Light and sound are abstract concepts that only become real to us when perceived by our senses through the eyes and ears and translated by the brain. Mark Cetilia, a Ph.D. recipient in the Computer Music and Multimedia (MEME) program of the Brown Music Department who successfully defended his dissertation on December 1, explores the interaction between human senses and surroundings by investigating “structure and rupture, rhythm and noise.” He calls his dissertation work a “sensorial exercise focused on developing an awareness of the conditions of observation.”
To explore sensorial awareness in his dissertation, Cetilia focused on “the intersections between improvisation, paracinematic performance, techno, and experimental music.” This array of performance styles and music genres and methods were created with custom hardware and software designed for real-time improvisation that incorporated stroboscopic light and robotically controlled mirrors. This multi-faceted approach to music and visual art results in a “full-body experience that embraces the base pleasures afforded by the generation and manipulation of light and sound as physical objects, evolving over time from the hypnotic to the chaotic.”
Cetilia’s dissertation includes both a project and written document and is a product of years of research in the tools, technologies, and fields of inquiry seen in both aspects of his thesis. The sonic parts of his piece pull from histories of noise and techno music that he has made accessible with a custom analog/digital hybrid performance system that he has worked on for fifteen years. Upon coming to Brown, Cetilia rewrote the digital aspect of his performance system to allow both sides of the system to fully integrate in a way that he says, “allows for the development of complex feedback networks and the evolution of chaotic systems.”
The visual aspects of his project are a result of past experiments with stroboscopic light that he has expanded upon with physical computing platforms he learned to use at Brown. The written aspect of his project pieces together the sound and light aspects into a history of his experiences along with the “histories of techno, noise, structural/materialist film, and the paracinematic performance work of Ken Jacobs.”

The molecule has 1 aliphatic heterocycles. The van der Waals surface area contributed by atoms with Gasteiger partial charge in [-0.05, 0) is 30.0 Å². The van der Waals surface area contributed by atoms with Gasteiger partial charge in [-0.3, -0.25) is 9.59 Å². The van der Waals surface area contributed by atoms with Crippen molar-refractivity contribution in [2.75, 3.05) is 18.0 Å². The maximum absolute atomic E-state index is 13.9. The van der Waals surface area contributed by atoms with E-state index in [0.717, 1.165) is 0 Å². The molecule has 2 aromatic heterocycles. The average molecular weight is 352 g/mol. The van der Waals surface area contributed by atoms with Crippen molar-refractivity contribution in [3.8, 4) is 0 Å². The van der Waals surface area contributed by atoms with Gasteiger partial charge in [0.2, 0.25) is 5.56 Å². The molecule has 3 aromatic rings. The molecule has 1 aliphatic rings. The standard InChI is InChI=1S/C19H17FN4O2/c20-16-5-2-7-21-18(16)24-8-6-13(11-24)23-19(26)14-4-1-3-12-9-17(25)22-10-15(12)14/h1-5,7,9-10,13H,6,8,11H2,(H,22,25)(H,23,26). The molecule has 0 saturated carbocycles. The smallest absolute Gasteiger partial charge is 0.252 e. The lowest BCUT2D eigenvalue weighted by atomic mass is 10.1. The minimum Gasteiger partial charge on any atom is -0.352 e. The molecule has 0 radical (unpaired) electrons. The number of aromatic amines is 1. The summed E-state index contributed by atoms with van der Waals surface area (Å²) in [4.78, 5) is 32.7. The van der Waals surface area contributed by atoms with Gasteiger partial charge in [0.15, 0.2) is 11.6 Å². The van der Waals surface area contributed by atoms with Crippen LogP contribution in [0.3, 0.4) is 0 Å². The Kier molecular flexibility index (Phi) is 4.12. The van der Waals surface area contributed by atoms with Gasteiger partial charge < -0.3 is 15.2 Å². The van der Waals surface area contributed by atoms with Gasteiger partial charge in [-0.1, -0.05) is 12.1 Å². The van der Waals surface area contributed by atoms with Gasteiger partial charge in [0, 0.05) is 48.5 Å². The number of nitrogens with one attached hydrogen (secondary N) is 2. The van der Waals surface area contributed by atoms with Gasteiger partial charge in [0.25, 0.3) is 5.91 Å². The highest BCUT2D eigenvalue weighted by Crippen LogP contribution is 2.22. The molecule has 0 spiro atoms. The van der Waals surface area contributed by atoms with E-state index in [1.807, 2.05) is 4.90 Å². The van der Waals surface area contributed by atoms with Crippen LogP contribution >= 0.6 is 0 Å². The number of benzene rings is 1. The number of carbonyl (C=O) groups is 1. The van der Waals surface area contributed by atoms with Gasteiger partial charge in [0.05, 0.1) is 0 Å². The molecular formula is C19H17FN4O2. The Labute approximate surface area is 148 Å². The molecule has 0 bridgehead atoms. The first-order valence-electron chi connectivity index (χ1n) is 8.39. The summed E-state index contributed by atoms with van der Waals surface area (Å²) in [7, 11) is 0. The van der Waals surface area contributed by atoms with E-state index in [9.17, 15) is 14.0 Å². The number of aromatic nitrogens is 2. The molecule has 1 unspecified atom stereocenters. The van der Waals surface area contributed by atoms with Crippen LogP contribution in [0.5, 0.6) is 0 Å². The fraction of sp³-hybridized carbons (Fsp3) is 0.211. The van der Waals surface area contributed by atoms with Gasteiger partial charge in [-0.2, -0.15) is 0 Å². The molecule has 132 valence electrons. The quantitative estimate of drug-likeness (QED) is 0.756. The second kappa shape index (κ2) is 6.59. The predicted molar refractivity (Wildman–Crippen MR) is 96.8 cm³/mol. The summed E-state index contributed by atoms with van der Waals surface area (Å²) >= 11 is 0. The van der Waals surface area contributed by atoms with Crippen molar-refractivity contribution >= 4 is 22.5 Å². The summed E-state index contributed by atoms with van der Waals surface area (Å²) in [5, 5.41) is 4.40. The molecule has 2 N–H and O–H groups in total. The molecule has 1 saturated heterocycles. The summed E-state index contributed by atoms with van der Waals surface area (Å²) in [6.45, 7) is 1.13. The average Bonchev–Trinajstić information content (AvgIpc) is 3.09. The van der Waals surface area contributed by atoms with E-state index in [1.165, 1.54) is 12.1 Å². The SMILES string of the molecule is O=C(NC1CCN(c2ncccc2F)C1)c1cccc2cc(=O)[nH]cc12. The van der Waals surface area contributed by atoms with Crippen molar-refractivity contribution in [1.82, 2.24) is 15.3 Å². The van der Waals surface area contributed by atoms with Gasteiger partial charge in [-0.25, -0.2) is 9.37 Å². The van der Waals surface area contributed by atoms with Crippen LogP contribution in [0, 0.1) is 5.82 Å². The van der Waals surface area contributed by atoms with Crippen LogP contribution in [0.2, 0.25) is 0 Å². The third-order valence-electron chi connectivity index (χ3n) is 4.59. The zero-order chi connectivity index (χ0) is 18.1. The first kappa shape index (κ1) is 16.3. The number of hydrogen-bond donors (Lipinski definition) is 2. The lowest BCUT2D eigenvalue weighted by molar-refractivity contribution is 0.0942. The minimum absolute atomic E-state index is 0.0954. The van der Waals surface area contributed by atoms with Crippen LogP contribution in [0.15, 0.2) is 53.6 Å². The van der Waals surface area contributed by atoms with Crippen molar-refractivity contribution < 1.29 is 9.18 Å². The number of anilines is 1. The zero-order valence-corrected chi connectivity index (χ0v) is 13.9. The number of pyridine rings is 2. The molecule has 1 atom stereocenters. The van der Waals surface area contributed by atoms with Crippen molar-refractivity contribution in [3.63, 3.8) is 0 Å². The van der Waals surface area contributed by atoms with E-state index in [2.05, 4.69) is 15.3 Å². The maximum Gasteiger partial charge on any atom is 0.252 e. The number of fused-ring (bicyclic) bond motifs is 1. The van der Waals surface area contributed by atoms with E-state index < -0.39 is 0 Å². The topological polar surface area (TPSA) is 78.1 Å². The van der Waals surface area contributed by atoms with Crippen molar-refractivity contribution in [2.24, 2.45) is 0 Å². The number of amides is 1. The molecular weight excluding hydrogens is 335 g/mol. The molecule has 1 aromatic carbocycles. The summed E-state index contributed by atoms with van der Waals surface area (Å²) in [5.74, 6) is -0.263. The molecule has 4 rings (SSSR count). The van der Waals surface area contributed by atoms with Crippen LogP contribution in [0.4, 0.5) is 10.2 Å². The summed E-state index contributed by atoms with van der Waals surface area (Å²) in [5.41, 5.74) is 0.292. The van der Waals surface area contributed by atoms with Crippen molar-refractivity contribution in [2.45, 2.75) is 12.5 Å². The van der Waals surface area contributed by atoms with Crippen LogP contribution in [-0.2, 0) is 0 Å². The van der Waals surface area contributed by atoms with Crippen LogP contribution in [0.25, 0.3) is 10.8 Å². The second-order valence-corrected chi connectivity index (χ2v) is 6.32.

Making abstract entities such as light and sound tangible and accessible to the human mind has been a focus of Cetilia’s research and passion for over a decade. At the age of four, he began playing the piano and when he began his undergraduate studies at Roanoke College, he furthered his interest in music while earning a BA in Studio Art. For his undergraduate thesis, his work involved 3- and 4-way calls between patrons, who individually went in a dark room with only a telephone and received calls from random visitors outside the gallery via a cordless phone. The outside callers initiated conversation while Cetilia inserted pre-recorded tape loops, introducing confusion to the conversations. The purpose of this experiment was to explore “shared experience as the locus of creative activity” rather than art being seen as a product of individual genius.
After graduating, Cetilia spent ten years establishing himself in the fields of electroacoustic improvisation and sound art by learning basic electronics, synthesis, and programming techniques. At the same time, he worked as a graphic designer and multimedia/web developer. In 2006, Cetilia, along with media artist Joe Cantrell, received a Creative Capital grant for their group Redux to develop their audiovisual installation Callspace. This opportunity encouraged him to look into MFA programs, and he discovered the Digital + Media program at Rhode Island School of Design (RISD) which allowed him to study “technology as means to an end rather than an end in itself.”
At RISD, Cetilia often found himself working with the MEME program at Brown. Several years after earning his MFA, he applied for the Ph.D. program with MEME, which he describes as, “one of the best decisions I have ever made.” Through his studies at Brown and earlier and particularly through his dissertation work, Cetilia hopes “to create works that are at once moving, inspiring, and intellectually stimulating . . . My work should not only test the physical limits of the senses, but should give pause for thought and initiate inquiry.”